“The Fall of Alice K.” by Jim Heynen (Milkweed Editions, 240 pages, $24)
Jim Heynen’s first novel, “The Fall of Alice K.,” opens with a shotgun slaughter of hogs, and the bleak tone set by the booming, squealing massacre carries throughout the novel. Despite this desolation, Alice Marie Krayenbraack, a 17-year-old who seems to carry the weight of the world on her shoulders, is far more mature for her age than most high school seniors. But Alice weathers the storms — on her 360-acre family farm and in the halls of her small, religious school — like a stalwart character from novels of yore. Heynen’s novel, especially his protagonist, has a touch of Cather, maybe even a heavy hand of “My Antonia.”
The stark Iowa landscape, with family farms collapsing under the weight of corporate consolidation, acts as one of the many conflicts in the novel. Heynen’s description of landscape masterfully captures farm life on the Plains, as unpredictable as it can be.
Alice’s father, Albert, is a meticulous man, complete with his perfectly tabulated spreadsheets, but the bottom line reads all too clearly: the farm is bushels away from solvent, and will likely not make it through the New Year.
And Y2K acts as a dark cloud that Alice’s mother Agnes clings to, her cause for gloom-and-doom naysaying. She hoards food, fuel and water. The only bright spot for Alice at home is her sister Aldah, a young woman with developmental challenges.
Yet even Aldah is a spot of instability, as Alice’s parents consider sending her to a state care facility due to the farm’s floundering finances.
Alice also has the weight of a tumultuous senior year in high school. While she begins the school year with resolve — she plans to get out of Dutch Center, Iowa, and attend a major university — that resolve begins to fade with the arrival of a Hmong family sponsored by Alice’s church. The Vang family enters Dutch Center, a hiccup in the predominantly Dutch community, especially in the town’s phonebook where the family’s name interrupts the Van Essen and Van Gaalen entries.
Alice quickly bonds with Mai, an older girl attending Redemption College on scholarship. Mai introduces Alice to her brother Nickson, and Alice is instantly mesmerized by his exotic look and the family’s difference from what she’s always known. The Vangs bring out the rebel in Alice, almost to an unbelievable degree. She longs to protect them, both from the sideways glances of her Dutch Calvinist community members, as well as from the punches thrown by outsider thugs.
Anything unpleasant that could happen to Alice in the fall of her senior year — including her straight-A’s dipping, acne and the pressures of a new relationship — does happen. Anything that could go wrong at home – such as the destruction caused by a freak hailstorm on an uninsured plot of land, and her parents taking second jobs to support the farm — goes wrong as well. And in just four months. Yet Alice remains tethered to a sense of reality and normalcy, even though that normalcy means regular fights with her mother, worrying about the farm’s finances while her father sleeps, balancing a boyfriend who no one knows about (except her best friend, Lydia), and grappling with a crisis of faith.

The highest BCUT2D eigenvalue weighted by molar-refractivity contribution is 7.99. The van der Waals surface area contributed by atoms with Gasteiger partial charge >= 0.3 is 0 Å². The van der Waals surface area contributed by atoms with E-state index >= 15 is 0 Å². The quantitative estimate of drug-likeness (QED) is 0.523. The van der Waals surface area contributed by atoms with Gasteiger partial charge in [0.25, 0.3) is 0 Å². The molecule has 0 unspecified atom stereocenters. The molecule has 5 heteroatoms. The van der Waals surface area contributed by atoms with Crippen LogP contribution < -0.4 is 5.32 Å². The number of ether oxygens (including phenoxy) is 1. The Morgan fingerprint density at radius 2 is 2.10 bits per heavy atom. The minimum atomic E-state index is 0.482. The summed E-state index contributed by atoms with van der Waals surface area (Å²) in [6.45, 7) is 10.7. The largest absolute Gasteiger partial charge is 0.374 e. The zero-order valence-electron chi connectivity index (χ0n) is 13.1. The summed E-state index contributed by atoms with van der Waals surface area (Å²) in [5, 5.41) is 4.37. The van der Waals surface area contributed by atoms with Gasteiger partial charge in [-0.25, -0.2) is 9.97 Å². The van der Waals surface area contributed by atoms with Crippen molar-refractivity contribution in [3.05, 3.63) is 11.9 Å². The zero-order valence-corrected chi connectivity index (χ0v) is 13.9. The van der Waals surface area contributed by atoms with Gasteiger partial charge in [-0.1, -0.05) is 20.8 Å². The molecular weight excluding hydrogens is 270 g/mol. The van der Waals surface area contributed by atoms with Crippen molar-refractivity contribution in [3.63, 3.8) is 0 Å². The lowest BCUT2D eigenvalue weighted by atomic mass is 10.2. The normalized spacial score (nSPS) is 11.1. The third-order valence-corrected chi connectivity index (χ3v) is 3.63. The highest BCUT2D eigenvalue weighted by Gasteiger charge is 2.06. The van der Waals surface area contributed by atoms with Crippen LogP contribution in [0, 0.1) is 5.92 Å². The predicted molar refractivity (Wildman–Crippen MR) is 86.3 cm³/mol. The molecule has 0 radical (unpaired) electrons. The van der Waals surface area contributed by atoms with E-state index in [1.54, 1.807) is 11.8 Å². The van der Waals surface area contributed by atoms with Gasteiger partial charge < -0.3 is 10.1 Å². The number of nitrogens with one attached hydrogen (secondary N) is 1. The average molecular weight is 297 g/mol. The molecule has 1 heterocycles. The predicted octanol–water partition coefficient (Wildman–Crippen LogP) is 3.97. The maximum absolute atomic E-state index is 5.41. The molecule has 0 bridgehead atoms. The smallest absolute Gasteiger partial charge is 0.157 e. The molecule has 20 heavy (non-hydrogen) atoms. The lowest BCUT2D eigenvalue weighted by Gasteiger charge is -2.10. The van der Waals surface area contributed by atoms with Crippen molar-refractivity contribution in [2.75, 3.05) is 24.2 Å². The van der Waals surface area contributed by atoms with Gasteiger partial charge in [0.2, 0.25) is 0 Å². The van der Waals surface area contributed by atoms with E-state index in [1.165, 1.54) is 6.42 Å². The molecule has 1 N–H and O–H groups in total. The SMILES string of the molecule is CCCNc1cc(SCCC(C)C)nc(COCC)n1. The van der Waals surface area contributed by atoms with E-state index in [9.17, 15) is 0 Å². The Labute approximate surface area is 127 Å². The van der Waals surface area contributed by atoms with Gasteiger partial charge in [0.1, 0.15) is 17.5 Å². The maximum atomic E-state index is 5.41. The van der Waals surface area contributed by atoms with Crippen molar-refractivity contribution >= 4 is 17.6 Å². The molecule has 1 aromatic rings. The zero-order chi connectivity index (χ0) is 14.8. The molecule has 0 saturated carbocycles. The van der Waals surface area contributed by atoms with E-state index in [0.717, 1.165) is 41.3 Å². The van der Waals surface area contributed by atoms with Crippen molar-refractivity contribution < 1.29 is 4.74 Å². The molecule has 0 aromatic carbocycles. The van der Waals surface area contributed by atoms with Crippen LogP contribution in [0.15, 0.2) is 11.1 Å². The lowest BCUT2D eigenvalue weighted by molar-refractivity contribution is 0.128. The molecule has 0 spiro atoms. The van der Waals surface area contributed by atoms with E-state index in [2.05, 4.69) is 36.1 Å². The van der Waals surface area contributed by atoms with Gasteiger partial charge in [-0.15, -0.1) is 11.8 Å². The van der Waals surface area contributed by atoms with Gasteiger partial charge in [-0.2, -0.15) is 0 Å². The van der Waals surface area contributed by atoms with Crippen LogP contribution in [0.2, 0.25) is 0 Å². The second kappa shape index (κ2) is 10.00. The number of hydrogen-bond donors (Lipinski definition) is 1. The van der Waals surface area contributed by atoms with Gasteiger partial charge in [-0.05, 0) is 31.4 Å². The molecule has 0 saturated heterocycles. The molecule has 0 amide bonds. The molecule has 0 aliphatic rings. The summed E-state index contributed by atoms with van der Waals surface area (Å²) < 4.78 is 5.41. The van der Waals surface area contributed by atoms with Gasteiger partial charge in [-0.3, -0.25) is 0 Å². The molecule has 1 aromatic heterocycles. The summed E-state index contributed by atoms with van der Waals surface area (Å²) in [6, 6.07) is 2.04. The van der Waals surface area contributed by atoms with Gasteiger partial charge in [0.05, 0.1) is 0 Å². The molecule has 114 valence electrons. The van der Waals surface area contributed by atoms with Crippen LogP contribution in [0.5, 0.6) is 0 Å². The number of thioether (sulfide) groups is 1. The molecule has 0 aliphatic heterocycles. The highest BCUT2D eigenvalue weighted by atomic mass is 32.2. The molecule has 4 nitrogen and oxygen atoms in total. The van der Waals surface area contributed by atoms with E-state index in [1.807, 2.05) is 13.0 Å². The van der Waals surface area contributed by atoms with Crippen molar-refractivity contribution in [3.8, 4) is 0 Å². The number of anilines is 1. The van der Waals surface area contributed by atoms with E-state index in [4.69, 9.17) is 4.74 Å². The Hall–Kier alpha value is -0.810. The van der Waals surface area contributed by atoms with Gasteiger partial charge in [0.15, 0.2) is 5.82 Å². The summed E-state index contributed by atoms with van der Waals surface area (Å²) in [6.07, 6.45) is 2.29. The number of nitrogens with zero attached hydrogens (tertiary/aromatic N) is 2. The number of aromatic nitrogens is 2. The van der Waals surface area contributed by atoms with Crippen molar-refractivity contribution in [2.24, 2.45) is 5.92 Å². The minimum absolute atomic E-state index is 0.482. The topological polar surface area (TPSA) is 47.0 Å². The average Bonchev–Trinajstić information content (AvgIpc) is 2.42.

What Heynen does with describing the Dutch community and the Iowa landscape harkens to writers like Willa Cather and Annie Proulx. It’s easy to see beauty and pain of the plains he describes. Albert’s painstaking plans and schemes to save the family’s farm stem from his deeply rooted adoration of his culture, of his people. His office is scattered with tables and texts, some for potential future investments and others old Atlases of the Dutch who settled the area. It pains Alice and the reader to realize that there is no clear way to solvency for the Krayenbraaks. And it’s heartbreaking to realize the back-breaking work that Alice and her father pour into a farm that has nowhere to go but to foreclosure and sale. It’s all just too much.
The landscape and detailed accounts of Dutch farm life are the strongest aspects of Heynen’s novel, while his use of cross-cultural experiences seems cliche, as if stepping into the unknown can only lead to disaster. The novel’s closing does nothing to patch any misunderstandings between families or cultures. Alice is admirable for sure, but her mental toughness seems otherworldly and her final conclusion seems unfounded for a young woman who so strongly sought to step out from the decaying Dutch life she’s known. For Alice, the four months of her fall make a lasting impact, though in the end they lack believable signs of resolution that anyone outside of Alice’s mind would need to understand her change.